The Paperchase

Living with a first year middle school student is like living with a newborn; all over again. Contrary to what the teachers and counselors tell you about this year being the year of independence, the year of the planner, the year of organization; the students seem to need you constantly.

When my kindergartner heard all this talk about his big brother going off to middle school, and all this, “you’re on your own kid stuff,” he said, “Will he still come home with us at night? Or will he be sleeping at middle school?”

No, he will be sleeping here, but very little. I would not say this is because the middle school students are “needy”; more that these same teachers are giving them more parent-child homework than they had in 3rd grade. As in, “quiz your kid on this”, “have your parents read this over with you and answer some questions.” It is nice, having this unexpected reunion with a child I had expected to be distant and disconnected from me; but it is an adjustment to not have that alone time” in the evening when all the kids are asleep. You know, to be able to get all that “grown-up” stuff done, and having that peace and quiet so you can think. Instead, the little ones are in bed, and here is your middle schooler, following you around as you mop the floor, asking you to quiz him on his Spanish vocabulary. Like I said. Having a middle school student is like having a newborn all over again.
Middle school is isolating. He does have his organized sports, with gruelling schedules; but when he is not at practice, his head is buried in a book. The volume of homework has left very little time for friends. The homework is not hard; there is just a lot of it; and we’re all unsure about how long it will take him to get it done, and we’re always surprised that is is longer than we anticipated.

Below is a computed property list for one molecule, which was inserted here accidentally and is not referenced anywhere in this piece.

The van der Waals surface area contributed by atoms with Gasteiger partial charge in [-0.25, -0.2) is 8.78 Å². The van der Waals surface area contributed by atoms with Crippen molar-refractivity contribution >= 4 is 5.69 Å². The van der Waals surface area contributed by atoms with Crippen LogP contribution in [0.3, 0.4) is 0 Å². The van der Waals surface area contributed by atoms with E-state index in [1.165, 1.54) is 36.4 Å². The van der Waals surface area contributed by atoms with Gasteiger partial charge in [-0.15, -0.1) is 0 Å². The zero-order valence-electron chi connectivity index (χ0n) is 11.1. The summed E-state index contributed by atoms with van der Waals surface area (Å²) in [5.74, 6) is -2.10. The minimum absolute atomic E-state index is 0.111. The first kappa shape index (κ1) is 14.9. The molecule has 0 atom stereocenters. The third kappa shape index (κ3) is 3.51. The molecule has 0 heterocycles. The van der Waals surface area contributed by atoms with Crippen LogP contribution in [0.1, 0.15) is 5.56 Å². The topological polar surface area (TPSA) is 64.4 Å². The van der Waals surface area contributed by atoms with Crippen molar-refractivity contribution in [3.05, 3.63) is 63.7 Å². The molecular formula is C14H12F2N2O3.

I do think he’s having a blast at school. It’s not the dark gloomy


place I remember from my childhood. My son brings home funny stories about who got in trouble in class, and why, the class clown, and the stretchy erasers that drive the teachers crazy. Last week, their teachers took them on a two day camping trip. I kid you not — a camping trip; overnight, lots of fun and no homework.

I received an e-mail form one of his teachers, again reminding me to help quiz him on an upcoming test.


So, I looked at all this isolation that study brings, and then I remembered that TV show The Paperchase. Actually, I don’t really remember anything about the show, except they were friends, helping each other out, and the camaraderie they had built. And, I thought, maybe it’s time to teach them how to build a network of support, and find a way to stay connected to their friends, despite all the homework.


So, we had a study session for the big boys. A paperchase. We found some worksheets based on the test, and they took turns reading the questions, and doing them as a group. They worked pretty hard and intently, with mild interruptions from my two smallest boys who kept doing strip teases and costume changes, and yelled, “look at this thing I built”, while the big guys tried to work. After about an hour of work, they turned on the I-dog, ate brownies and fruit. There was even time for a light-saber fight in the backyard when they were done.